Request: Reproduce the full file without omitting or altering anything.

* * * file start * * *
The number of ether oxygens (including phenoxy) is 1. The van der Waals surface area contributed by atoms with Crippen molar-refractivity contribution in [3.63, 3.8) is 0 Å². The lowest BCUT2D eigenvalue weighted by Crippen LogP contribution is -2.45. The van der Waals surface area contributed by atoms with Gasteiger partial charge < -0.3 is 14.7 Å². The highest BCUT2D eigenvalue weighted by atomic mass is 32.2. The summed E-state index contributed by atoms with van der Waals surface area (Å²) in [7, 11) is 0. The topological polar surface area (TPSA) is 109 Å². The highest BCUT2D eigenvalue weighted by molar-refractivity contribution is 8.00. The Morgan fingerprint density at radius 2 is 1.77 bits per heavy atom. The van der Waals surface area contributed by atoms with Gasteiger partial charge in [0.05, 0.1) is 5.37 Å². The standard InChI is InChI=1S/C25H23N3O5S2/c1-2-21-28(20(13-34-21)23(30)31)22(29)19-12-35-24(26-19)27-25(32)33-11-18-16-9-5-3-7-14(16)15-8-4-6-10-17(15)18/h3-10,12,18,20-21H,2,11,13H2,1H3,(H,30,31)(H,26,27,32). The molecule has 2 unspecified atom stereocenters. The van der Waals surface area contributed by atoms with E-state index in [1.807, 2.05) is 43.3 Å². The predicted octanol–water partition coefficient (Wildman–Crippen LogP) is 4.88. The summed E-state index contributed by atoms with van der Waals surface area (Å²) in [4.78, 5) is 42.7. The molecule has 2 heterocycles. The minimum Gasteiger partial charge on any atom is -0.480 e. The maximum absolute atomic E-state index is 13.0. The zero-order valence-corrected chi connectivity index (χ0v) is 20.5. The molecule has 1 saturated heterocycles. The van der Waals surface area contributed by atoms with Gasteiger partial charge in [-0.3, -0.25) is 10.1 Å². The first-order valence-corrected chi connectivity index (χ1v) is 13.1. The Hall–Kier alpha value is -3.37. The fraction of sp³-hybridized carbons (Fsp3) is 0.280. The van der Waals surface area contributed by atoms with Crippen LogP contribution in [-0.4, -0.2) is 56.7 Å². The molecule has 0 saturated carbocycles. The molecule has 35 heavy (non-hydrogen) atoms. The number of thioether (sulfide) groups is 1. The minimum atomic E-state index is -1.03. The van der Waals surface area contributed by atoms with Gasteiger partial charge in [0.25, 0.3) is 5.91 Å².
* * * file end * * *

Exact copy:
The number of ether oxygens (including phenoxy) is 1. The van der Waals surface area contributed by atoms with Crippen molar-refractivity contribution in [3.63, 3.8) is 0 Å². The lowest BCUT2D eigenvalue weighted by Crippen LogP contribution is -2.45. The van der Waals surface area contributed by atoms with Gasteiger partial charge < -0.3 is 14.7 Å². The highest BCUT2D eigenvalue weighted by atomic mass is 32.2. The summed E-state index contributed by atoms with van der Waals surface area (Å²) in [7, 11) is 0. The topological polar surface area (TPSA) is 109 Å². The highest BCUT2D eigenvalue weighted by molar-refractivity contribution is 8.00. The Morgan fingerprint density at radius 2 is 1.77 bits per heavy atom. The van der Waals surface area contributed by atoms with Gasteiger partial charge in [0.05, 0.1) is 5.37 Å². The standard InChI is InChI=1S/C25H23N3O5S2/c1-2-21-28(20(13-34-21)23(30)31)22(29)19-12-35-24(26-19)27-25(32)33-11-18-16-9-5-3-7-14(16)15-8-4-6-10-17(15)18/h3-10,12,18,20-21H,2,11,13H2,1H3,(H,30,31)(H,26,27,32). The molecule has 2 unspecified atom stereocenters. The van der Waals surface area contributed by atoms with E-state index in [1.807, 2.05) is 43.3 Å². The predicted octanol–water partition coefficient (Wildman–Crippen LogP) is 4.88. The summed E-state index contributed by atoms with van der Waals surface area (Å²) in [4.78, 5) is 42.7. The molecule has 2 heterocycles. The minimum Gasteiger partial charge on any atom is -0.480 e. The maximum absolute atomic E-state index is 13.0. The zero-order valence-corrected chi connectivity index (χ0v) is 20.5. The molecule has 1 saturated heterocycles. The van der Waals surface area contributed by atoms with Gasteiger partial charge in [-0.3, -0.25) is 10.1 Å². The first-order valence-corrected chi connectivity index (χ1v) is 13.1. The Hall–Kier alpha value is -3.37. The fraction of sp³-hybridized carbons (Fsp3) is 0.280. The van der Waals surface area contributed by atoms with Crippen LogP contribution in [-0.4, -0.2) is 56.7 Å². The molecule has 0 saturated carbocycles. The molecule has 35 heavy (non-hydrogen) atoms. The number of thioether (sulfide) groups is 1. The minimum atomic E-state index is -1.03. The van der Waals surface area contributed by atoms with Gasteiger partial charge in [0.25, 0.3) is 5.91 Å².